Making Sense of EPDs: Harnessing Data for Better Product Selection

Photo: PIMA

Global interest in the relationship between climate change and the built environment has incentivized design professionals to give a closer examination to the environmental impacts associated with the manufacture of building materials. Building owners, developers, architects, designers, and builders are increasingly including carbon footprint and other specification criteria as major considerations in deciding between alternative products and construction methods. Access to verified information about different materials makes it possible for stakeholders to base decisions on measurable data and metrics.

In the same way that food labels provide consumers with consistent information on nutrition facts for different products, Environmental Product Declarations (EPDs) are independently verified documents that present transparent information about the life cycle impacts of building products. EPDs provide stakeholders with uniformly developed information on building materials that are classified under the same product category. As an internationally recognized and standardized tool, the EPD has become a trusted source of vital information for building project decision makers. EPDs are now being used by all major green building rating systems globally and in North America, including LEED, BREEAM, and the Living Building Challenge.

As part of its advocacy for manufacturers and industry suppliers of rigid polyiso products in the United States and Canada, the Polyisocyanurate Insulation Manufacturers Association (PIMA) publishes EPDs for polyiso products on its website: These third-party verified and ISO-compliant declarations are regularly updated and describe the cradle-to-grave impacts resulting from the supply and transport of raw materials as well as the manufacture, transport, installation, replacement, and end-of-life disposal for polyiso products. Recent updates to the polyiso roof and wall insulation EPDs are now available for review along with an entirely new industry-wide EPD for high density (HD) polyiso cover boards.

The EPD report for polyiso roof insulation offers substantiated information about the energy savings benefits of using polyiso insulation throughout an assumed 75-year building service life, including accounting for the typical roof replacement project. The EPDs help to tell polyiso’s story of superior performance and highlight the product’s contributions to building energy efficiency. The polyiso EPDs also include documentation that confirms the low global warming potential (GWP) of the raw materials used to manufacture polyiso products, which makes polyiso insulation an ideal solution for projects specifying low-GWP products.

The positive environmental attributes of polyiso products include:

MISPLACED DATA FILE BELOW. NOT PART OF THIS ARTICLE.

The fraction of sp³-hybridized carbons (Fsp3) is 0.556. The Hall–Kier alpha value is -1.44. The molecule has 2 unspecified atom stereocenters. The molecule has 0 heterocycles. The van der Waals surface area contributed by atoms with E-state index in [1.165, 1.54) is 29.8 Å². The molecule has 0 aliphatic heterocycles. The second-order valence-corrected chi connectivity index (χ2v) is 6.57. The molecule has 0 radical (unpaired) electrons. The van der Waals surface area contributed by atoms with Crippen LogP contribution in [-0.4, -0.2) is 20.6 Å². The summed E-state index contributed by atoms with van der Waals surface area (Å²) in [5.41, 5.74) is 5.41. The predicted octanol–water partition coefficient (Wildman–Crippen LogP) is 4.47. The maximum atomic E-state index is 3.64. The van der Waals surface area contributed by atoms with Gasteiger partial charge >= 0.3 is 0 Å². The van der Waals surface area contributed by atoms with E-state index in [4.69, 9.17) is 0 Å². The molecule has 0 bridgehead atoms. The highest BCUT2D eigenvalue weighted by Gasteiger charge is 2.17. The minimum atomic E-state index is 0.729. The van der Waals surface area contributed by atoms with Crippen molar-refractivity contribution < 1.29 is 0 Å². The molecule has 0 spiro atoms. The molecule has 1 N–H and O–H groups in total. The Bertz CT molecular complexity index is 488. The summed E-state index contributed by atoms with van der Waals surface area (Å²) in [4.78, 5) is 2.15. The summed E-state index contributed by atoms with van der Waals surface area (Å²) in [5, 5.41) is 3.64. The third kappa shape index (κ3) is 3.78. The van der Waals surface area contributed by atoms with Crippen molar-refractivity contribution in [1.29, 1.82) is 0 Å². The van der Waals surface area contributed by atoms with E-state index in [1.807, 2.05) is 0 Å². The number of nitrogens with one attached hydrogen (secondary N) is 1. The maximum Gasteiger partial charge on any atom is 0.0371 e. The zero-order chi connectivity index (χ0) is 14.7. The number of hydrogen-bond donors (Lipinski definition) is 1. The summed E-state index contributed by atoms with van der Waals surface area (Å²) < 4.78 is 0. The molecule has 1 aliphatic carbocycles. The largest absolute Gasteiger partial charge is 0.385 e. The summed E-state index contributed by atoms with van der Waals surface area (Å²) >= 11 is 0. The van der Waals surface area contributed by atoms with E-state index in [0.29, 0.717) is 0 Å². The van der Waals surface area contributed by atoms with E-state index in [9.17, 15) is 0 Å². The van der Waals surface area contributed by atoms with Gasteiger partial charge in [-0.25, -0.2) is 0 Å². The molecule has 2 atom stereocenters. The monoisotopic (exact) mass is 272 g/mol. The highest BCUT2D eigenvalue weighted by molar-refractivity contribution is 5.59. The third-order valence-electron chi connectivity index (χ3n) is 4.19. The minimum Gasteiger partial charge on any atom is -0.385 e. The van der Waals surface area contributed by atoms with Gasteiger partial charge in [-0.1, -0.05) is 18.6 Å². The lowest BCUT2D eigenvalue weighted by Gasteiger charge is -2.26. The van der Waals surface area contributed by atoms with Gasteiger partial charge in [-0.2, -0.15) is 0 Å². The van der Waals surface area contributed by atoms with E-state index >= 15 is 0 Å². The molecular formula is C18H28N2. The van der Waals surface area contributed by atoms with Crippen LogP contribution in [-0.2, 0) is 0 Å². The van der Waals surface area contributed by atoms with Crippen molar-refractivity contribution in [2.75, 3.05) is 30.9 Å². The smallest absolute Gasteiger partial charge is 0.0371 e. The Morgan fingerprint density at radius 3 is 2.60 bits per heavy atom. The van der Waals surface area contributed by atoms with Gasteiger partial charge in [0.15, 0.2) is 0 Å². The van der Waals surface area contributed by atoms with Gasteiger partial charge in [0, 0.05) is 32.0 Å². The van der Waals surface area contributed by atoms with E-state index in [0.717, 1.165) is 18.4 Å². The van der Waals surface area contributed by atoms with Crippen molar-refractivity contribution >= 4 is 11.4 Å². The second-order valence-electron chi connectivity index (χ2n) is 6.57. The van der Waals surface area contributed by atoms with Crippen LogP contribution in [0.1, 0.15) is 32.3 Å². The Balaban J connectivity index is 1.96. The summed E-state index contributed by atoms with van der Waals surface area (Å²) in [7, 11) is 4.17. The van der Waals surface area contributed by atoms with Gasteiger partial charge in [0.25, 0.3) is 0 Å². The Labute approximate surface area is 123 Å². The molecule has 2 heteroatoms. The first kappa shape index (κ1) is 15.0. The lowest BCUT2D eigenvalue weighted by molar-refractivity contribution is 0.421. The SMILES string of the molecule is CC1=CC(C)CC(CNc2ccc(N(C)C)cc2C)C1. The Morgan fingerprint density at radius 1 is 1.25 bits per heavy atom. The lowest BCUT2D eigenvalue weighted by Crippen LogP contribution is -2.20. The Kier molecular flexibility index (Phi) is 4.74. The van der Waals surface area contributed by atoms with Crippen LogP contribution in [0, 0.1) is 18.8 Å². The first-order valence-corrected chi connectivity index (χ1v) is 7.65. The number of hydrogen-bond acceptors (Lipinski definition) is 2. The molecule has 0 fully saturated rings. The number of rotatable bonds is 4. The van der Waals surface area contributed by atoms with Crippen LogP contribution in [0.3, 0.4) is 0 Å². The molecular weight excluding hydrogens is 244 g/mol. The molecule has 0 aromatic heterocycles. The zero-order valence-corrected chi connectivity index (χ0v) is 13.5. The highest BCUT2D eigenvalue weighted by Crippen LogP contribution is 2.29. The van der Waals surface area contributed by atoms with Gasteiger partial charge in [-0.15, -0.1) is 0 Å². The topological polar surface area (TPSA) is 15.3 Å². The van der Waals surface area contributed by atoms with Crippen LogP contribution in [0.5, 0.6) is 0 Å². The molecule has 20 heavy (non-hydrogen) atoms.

· High Return on Embodied Energy—the energy savings potential of polyiso roof and wall insulation over their typical life span is many times greater than the impacts associated with the initial energy required to produce, transport, install, maintain, and eventually remove and dispose of the products.

· Outstanding Thermal Efficiency—requires less total thickness and weight to deliver a specified R-value, reducing overall construction and installation costs, increasing usable building space and lowering loads on roof systems.

· Zero ODP, Low GWP—manufacturing members of PIMA use pentane, a zero-ozone depletion potential and low-global warming potential substance, as the blowing agent for polyiso products.

· Recycled Content—polyiso products are manufactured with raw materials that utilize recycled content (percentage of recycled content varies by product).

· Opportunity for Reuse—polyiso roof products can be reused throughout a building’s roof service life; to increase the transparency of the reports and to align with industry practice, the EPDs for polyiso roof insulation and HD cover boards assume the products will be replaced once during a building’s 75-year service life. .

The U.S. Department of Energy estimates that the built environment accounts for 41 percent of our national energy consumption and nearly as much of our greenhouse gas emissions. With an eye toward conserving resources and mitigating the effects of climate change, the building industry has a responsibility to lead on the achievement of economy-wide sustainability goals by undertaking projects that reduce the environmental footprint of today’s buildings. Since every decision is only as good as the information it is based upon, EPDs play a critical role in reaching environmental goals and sustainability targets.

The polyiso industry has long been recognized as a leader in the development of innovative product solutions and an advocate for sustainable and energy-efficient construction. The publication of the recently completed EPD reports for polyiso roof and wall insulation as well as HD cover boards is only the latest chapter. The polyiso industry together with the roofing industry is uniquely positioned to bring about positive change through the replacement and upgrade of energy-efficient roof systems. Together with the performance advantages of selecting polyiso wall products as the continuous insulation solution for new construction projects, polyiso products deliver performance to any project – not matter its scope or the size of its sustainability aspirations.

PIMA’s latest EPDs can be found at

About PIMA

For more than 30 years, the Polyisocyanurate Insulation Manufacturers Association (PIMA) has served as the voice of the rigid polyiso industry, proactively advocating for safe, cost-effective, sustainable, and energy-efficient construction. Organized in 1987, PIMA is an association of polyiso manufacturers and industry suppliers. Polyiso is one of North America’s most widely-used and cost-effective insulation products. To learn more, visit